Winter isn’t finished yet; colder days return in final days of January
Snow in the lowlands a possibility at some point beyond Saturday
We all know January as been very mild. Temperatures are running several degrees above average; the official climate station at PDX hasn’t even dropped below 32 degrees! That mild weather continues through Friday and probably Saturday too, but then we see a change in the last 4 days of the month.
For those with short attention spans...also known as TL;DR (too long, didn’t read):
- Mild weather continues through Saturday (the 28th). Weather likely won’t affect your life much the next 5 days. Continue with your normal daily lives
- Cold air will likely arrive in the Portland metro area, and all parts of the region, Saturday night or Sunday.
- That means high temperatures fall into the 30s in Portland for Sunday and probably stay that way next Monday. At this point we don’t see the REALLY cold stuff that appeared in December. Remember the afternoon high of 23 just 3 days before Christmas??? 35-39 would be much more reasonable, but still cold.
- As the cold air arrives, will there be enough moisture around for snowfall? That IS a possibility Saturday night or Sunday morning and several of our models are producing that right over the metro area and points north (not so much south of Portland). Others say it’ll be too dry.
- So the question “Will it snow at my house Saturday night?” is answered at this point by “that’s possible”.
- NEXT week could be a busy weather week with cold air interacting with moisture to possibly produce snow. But models are all over the place that far out in time.
- We will be in a cool period Sunday through at least the first few days of February, keep a close eye on the forecast. It’s time to pay attention again!
The Change Ahead
The pattern setting up is a classic one for cold & snow fanatics (yes, there really are people like that!). It doesn’t always produce snow, nor does it always send a really cold modified arctic airmass into the region. But when Pacific Northwest meteorologists see this setup, we watch closely!
A strong upper-level ridge is sitting over the far Eastern Pacific, just off the west coast of North America. It’ll be there through Thursday, blocking storms and keeping us dry; a nice change after almost 3 weeks of continuous rain. Here’s the view Wednesday; uneventful weather
But then a strong upper-level “shortwave” trough crosses over the top of the ridge and digs down the eastern side. By Friday, that first trough is over us. Showers, cloudy, but mild since flow is onshore
See #2 up above? That’s a 2nd and much colder trough digging down the back side of the ridge. So the ridge “retrogrades” or backs up to the west. And THAT opens up the door to the north. Cold air comes pouring south. By Sunday morning, that system is directly overhead (and heading south).
What you don’t see at the surface (this is up at 18,000 ft.) is cold/dry arctic air has surged south as well. It’s banked up against the east side of the Cascades at this point and pouring through the Columbia River Gorge. All models look about like this at 5,000′ Sunday morning; temperatures are in Celsius. BTW, everything is in Celsius on most weather maps. This means it’s about 10 degrees Fahrenheit up at Government Camp Sunday morning...brrr!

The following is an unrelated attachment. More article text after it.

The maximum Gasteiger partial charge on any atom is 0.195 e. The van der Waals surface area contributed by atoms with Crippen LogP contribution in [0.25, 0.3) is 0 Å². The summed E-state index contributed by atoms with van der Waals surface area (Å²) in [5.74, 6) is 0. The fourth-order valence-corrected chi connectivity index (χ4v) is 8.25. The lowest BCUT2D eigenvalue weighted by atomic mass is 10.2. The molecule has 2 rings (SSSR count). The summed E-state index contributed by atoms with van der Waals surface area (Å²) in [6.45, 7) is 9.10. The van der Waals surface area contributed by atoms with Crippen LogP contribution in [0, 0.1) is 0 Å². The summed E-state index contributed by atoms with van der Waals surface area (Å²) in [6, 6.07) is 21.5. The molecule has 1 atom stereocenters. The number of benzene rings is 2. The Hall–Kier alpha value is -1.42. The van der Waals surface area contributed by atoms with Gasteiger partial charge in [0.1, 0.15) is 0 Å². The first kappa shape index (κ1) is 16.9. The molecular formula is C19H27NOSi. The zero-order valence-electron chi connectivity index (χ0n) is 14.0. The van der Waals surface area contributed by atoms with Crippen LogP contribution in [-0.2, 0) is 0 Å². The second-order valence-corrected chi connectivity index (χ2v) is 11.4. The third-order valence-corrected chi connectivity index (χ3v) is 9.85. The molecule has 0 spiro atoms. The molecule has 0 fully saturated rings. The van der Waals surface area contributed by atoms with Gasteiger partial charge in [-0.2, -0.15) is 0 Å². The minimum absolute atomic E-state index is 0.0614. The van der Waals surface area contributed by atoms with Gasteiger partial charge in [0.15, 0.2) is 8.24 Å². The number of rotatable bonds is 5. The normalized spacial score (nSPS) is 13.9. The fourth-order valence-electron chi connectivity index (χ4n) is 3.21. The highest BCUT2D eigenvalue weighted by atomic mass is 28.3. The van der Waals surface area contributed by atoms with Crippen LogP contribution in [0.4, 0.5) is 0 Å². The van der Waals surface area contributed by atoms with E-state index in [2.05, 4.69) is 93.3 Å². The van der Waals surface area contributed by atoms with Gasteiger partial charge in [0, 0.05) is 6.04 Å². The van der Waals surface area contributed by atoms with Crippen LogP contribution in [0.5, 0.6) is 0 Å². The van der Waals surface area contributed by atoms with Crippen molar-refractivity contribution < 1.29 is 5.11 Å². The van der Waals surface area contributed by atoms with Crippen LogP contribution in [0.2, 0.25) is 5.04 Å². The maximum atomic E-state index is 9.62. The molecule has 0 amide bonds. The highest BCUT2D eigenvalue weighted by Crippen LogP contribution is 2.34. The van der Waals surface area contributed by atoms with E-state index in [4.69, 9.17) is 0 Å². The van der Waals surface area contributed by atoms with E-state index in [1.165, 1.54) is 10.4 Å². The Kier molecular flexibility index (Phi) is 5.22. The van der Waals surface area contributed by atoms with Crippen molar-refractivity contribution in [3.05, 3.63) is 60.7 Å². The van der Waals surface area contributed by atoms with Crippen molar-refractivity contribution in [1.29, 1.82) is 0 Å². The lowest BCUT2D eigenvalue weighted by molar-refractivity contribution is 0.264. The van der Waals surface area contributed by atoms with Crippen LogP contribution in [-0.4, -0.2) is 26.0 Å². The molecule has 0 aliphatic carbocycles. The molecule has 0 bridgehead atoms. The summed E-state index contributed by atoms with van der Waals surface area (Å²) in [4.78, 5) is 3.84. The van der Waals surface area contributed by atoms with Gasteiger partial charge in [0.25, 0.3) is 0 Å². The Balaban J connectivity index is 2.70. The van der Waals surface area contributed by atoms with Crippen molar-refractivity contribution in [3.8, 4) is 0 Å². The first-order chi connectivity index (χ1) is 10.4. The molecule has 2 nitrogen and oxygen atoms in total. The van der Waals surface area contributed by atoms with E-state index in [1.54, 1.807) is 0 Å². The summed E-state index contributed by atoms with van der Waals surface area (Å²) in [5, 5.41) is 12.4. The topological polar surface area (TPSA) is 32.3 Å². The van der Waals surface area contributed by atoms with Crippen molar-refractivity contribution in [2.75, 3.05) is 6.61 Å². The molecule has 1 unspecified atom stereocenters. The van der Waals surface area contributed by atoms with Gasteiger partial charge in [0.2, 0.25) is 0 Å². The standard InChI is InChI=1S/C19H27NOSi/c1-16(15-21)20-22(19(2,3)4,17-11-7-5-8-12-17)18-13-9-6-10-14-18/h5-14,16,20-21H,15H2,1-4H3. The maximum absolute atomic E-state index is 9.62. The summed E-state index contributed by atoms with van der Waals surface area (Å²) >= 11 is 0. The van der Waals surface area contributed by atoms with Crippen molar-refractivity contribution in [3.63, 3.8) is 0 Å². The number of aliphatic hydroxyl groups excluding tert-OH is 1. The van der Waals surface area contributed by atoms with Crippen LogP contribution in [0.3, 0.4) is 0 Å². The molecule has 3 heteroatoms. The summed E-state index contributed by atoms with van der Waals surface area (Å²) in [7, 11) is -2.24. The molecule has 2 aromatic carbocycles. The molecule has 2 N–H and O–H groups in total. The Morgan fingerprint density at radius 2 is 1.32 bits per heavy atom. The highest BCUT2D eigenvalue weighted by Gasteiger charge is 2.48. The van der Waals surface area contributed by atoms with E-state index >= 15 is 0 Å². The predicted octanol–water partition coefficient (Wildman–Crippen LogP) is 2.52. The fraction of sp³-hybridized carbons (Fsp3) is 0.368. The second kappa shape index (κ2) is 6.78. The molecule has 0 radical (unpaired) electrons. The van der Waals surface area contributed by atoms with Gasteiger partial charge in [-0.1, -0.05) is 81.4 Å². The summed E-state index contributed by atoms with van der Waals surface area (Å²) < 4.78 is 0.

This setup is THE SETUP you want to get cold/snow into the region. Some moisture gets picked up by the cold air heading out over the ocean. Then a little extra lifting as that surface wedge of cold air pushes into the region. Sometimes we get NOTHING snow-wise out of this pattern as cold air arrives, other times maybe up to 2″. It depends on how that upper level trough digs south too. If it just moves by quickly and slightly east of where the Euro model shows it (above), we are typically just dry and a chilly east wind begins to blow. Since we’re still 5+ days out, it’s a real guess exactly how this turns out.
Models are in very good agreement on at least a short period of cold weather. GFS ensemble temperatures seem reasonable
The WRF-GFS meteogram shows enough moisture for snow sticking late Saturday evening and cold days Sunday through Tuesday. Saturday 4pm is highlighted with the yellow line. This model has been notoriously cold in the extended time range the past 2-3 winters. Maybe some sort of feedback from snow-covered ground. So let’s just assume it’ll be 5+ degrees warmer than what it shows.
And then notice about 1/2 of GFS ensemble members produce noticeable snow in Portland on the chart below. That’s a decent indicator that SOMETHING is up for this weekend. But what we aren’t seeing yet? MOST of those members producing snow; this situation is very much still evolving.
My final point is that we’ve probably got some sort of weather action on the way sometime between Saturday night and next week and it could involve more than one chance for snow. The two extreme possibilities I see right now:
1) We pick up 1-3″ of snow Saturday night, Portland is frozen all day Sunday and Monday, then a little more snow falls around Tuesday or Wednesday next week. 3-4 days of icy/cold stuff.
2) A chilly east wind arrives Saturday night, a few flurries fall, but doesn’t affect any of us. Temperatures only reach around 38-42 for a few days, then it’s back to milder/wetter the middle of next week and beyond. No real snow falls in Portland and it’s just a bit cold for a few days. Your life continues the same Sunday and into next week.
My gut feeling is it’ll be somewhere in between. But I’ll be at work all week; no scheduled time off until the end of February!
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